FTSE 100 directors’ pay rises by 21%

Executive pay

FTSE 100 directors’ total earnings have risen by more than 21% in the past year while average wages in the UK have stagnated, according to research by Incomes Data Services (IDS). 

Its IDS Directors pay report 2014/15, which collates data from organisations’ annual reports, found that the overall earnings growth was driven by a 44% increase in long-term incentive share awards and a 12% increase in bonuses for FTSE 100 directors.

However, salary rises remained muted, increasing by just 2.5%.

The long-term impact of high earnings growth has widened the pay differential between FTSE 100 chief executives and the rest of the workforce.

The report found that between 2000 and 2014 the median total earnings for FTSE 100 chief executives increased by 278%, while the corresponding rise in total earnings for full-time employees was 48%.

In 2014, a FTSE 100 chief executive earned 120 times more than a full-time employee.

The average total earnings were £2.4 million for a FTSE 100 director, rising to £3.3 million for a FTSE 100 chief executive, while the median salary was £832,300.

The research found that media, marketing and telecommunication chief executives have the highest total earnings of the FTSE 100 listed organisations, with chief executives earning £6.9 million.

The lowest paying sector for chief executives was the retail and distribution industry, with total earnings averaging £1.4 million.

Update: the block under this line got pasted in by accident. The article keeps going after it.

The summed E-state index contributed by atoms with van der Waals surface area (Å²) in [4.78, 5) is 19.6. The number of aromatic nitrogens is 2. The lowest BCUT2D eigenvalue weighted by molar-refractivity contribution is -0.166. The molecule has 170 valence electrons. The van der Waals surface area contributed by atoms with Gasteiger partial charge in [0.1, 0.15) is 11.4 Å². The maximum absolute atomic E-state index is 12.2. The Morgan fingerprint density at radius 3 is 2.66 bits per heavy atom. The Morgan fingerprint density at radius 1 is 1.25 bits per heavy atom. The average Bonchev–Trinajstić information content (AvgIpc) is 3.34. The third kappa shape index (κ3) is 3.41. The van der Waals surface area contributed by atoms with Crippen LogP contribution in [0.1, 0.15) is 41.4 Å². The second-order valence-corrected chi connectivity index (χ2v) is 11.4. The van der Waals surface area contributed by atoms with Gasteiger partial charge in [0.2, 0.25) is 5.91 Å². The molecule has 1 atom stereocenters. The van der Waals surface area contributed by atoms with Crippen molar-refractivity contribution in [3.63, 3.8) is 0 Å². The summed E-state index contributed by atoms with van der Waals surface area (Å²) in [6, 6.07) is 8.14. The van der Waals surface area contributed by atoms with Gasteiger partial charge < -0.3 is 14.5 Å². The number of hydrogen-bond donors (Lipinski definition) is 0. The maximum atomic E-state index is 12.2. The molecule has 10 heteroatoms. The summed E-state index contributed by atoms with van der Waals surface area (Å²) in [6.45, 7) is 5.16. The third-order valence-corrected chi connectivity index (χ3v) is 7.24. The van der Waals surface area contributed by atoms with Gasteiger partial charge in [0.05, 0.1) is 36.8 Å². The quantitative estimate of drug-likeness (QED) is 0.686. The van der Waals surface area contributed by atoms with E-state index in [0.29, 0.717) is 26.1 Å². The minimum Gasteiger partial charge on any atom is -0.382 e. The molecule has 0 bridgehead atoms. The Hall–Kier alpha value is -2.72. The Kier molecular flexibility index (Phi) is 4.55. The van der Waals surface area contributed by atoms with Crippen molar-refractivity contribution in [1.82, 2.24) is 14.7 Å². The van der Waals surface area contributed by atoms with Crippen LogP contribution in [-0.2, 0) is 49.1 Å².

Steve Tatton, editor of the IDS report, said: “FTSE 100 directors have seen their total earnings jump sharply in the last year, fuelled by a rise in the value of share based awards. Bonus payments have also recovered strongly following a downturn last year.

“The pattern of pay growth highlights the complex make up of directors’ remuneration.

“Salary rises may be modest but this can be more than made up for by the receipt of incentive payments.

“When such incentives pay out, they can pay out substantial sums, giving a significant boost to directors’ earnings.

“While the new rules seemingly signalled the beginning of a new era in remuneration disclosure and shareholder power, it still remains to be seen whether the reforms will lead to an improvement in boardroom pay transparency.”